Nasal Decongestants Widely Used in Treating Cough and Cold May be Linked to Seizures, Stroke: Report

Nasal decongestants, used quite often for treating cough, cold as well as allergy, may be linked to seizures and stroke, according to a report.

Health authorities in the UK said that nasal decongestants containing the drug pseudoephedrine pose a "very rare risk of posterior reversible encephalopathy syndrome (PRES) and reversible cerebral vasoconstriction syndrome (RCVS)".

PRES and RCVS are rare, reversible conditions, and most patients fully recover with appropriate treatment.

Stroke Wikimedia Commons

Reduced Blood Supply

Both can involve reduced blood supply (ischaemia) to the brain and may cause major and life-threatening complications in some cases. Reported symptoms include sudden onset of severe headache, nausea, vomiting, seizures, confusion and visual disturbances.

The UK Medicines and Healthcare products Regulatory Agency (MHRA) said its "reviewing available evidence" on pseudoephedrine-containing medicines.

While "the potential risk is considered to be very rare," the agency advised people to discontinue and seek medical advice immediately if the symptoms appear.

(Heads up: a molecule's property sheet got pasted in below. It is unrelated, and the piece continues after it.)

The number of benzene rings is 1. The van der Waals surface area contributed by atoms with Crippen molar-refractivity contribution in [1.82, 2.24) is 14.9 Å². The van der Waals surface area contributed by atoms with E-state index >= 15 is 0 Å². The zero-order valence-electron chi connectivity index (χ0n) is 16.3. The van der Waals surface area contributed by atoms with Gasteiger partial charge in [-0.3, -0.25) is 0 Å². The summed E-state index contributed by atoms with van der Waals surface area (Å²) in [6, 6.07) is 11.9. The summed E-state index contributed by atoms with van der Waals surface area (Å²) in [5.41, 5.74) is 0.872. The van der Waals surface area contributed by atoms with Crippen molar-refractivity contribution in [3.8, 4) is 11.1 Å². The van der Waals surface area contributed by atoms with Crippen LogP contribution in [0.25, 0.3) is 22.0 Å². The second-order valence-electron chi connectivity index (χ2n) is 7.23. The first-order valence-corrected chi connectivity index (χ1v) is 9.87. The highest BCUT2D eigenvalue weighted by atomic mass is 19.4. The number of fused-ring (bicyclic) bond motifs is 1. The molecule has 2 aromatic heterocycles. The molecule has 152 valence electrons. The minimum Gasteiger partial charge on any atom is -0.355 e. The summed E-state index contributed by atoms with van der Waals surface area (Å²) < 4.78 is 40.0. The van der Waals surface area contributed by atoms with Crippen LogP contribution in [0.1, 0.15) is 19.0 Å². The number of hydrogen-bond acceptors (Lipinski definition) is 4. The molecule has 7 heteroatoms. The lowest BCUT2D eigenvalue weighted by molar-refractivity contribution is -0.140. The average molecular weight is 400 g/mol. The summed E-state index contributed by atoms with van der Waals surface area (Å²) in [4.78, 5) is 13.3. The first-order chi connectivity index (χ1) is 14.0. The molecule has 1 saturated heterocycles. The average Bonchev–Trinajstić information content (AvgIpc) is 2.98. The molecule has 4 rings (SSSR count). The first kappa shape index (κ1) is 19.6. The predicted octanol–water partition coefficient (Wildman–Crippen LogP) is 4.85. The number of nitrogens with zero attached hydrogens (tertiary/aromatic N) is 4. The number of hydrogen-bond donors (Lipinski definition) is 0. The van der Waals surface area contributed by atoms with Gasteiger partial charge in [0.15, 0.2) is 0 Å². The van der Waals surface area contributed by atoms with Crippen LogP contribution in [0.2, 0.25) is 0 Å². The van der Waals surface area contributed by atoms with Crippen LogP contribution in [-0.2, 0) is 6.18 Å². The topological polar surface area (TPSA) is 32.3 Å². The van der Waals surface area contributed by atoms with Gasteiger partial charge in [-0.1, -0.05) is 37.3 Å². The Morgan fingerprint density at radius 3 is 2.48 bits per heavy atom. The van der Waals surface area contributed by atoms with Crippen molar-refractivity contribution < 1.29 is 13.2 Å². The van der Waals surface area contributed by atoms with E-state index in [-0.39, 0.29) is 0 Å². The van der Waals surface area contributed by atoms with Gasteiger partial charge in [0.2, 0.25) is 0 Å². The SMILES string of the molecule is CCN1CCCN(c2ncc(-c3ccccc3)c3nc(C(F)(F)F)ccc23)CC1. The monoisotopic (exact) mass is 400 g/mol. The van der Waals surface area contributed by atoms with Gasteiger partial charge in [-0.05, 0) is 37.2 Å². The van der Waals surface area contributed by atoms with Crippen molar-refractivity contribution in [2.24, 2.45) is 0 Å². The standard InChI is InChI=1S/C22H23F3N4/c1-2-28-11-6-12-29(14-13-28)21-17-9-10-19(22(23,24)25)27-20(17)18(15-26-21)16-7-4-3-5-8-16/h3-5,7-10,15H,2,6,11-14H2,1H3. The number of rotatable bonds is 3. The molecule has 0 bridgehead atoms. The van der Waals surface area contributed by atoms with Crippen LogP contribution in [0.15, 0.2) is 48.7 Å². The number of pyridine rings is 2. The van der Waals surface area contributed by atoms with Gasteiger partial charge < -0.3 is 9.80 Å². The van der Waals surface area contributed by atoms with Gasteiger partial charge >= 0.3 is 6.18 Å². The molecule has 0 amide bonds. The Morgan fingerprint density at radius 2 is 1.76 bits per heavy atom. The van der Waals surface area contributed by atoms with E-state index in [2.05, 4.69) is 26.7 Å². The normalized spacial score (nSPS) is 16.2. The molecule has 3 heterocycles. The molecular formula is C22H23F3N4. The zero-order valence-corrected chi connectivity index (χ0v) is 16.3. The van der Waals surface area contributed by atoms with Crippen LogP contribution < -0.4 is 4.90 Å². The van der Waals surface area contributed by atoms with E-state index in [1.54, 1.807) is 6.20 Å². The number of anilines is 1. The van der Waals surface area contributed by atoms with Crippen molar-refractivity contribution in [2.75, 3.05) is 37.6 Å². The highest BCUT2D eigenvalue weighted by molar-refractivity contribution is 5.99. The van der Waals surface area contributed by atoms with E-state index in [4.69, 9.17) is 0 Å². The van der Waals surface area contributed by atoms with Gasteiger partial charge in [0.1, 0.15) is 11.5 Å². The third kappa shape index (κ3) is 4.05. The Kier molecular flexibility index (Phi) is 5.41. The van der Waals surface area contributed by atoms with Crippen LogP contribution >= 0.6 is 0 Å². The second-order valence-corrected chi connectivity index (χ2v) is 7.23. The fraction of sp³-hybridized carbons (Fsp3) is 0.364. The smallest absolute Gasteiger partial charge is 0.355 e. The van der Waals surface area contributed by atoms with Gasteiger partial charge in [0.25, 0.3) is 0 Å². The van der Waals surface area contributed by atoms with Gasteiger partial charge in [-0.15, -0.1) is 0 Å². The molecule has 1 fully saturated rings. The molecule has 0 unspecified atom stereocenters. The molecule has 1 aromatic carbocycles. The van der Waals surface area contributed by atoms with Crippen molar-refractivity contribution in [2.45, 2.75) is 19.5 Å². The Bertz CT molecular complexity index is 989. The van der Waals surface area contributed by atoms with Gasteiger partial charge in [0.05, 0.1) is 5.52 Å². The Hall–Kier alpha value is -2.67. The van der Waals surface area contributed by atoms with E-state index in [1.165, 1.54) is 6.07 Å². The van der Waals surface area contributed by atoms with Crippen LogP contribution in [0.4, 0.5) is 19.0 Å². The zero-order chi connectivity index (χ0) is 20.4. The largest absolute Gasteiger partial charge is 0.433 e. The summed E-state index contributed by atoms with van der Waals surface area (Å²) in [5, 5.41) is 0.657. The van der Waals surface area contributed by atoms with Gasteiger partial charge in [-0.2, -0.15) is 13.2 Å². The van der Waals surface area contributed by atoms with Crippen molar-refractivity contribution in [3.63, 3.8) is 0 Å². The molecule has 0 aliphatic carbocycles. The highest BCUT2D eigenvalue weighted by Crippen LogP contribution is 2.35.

Pseudoephedrine works by stimulating nerve endings to release the chemical noradrenaline, which causes the blood vessels to constrict (narrow). This reduces the amount of fluid released from the vessels, resulting in less swelling and less mucus production in the nose.

The UK-wide review for pseudoephedrine was initiated after regulators in France alerted European drugs regulator the EMA, which is also conducting a review, about some recent, rare cases.

Pseudoephedrine-containing medicines have a known risk of cardiovascular and cerebrovascular ischaemic events (side effects involving ischaemia in the heart and brain), including stroke and heart attack. Restrictions and warnings are already included in the medicines' product information to reduce these risks.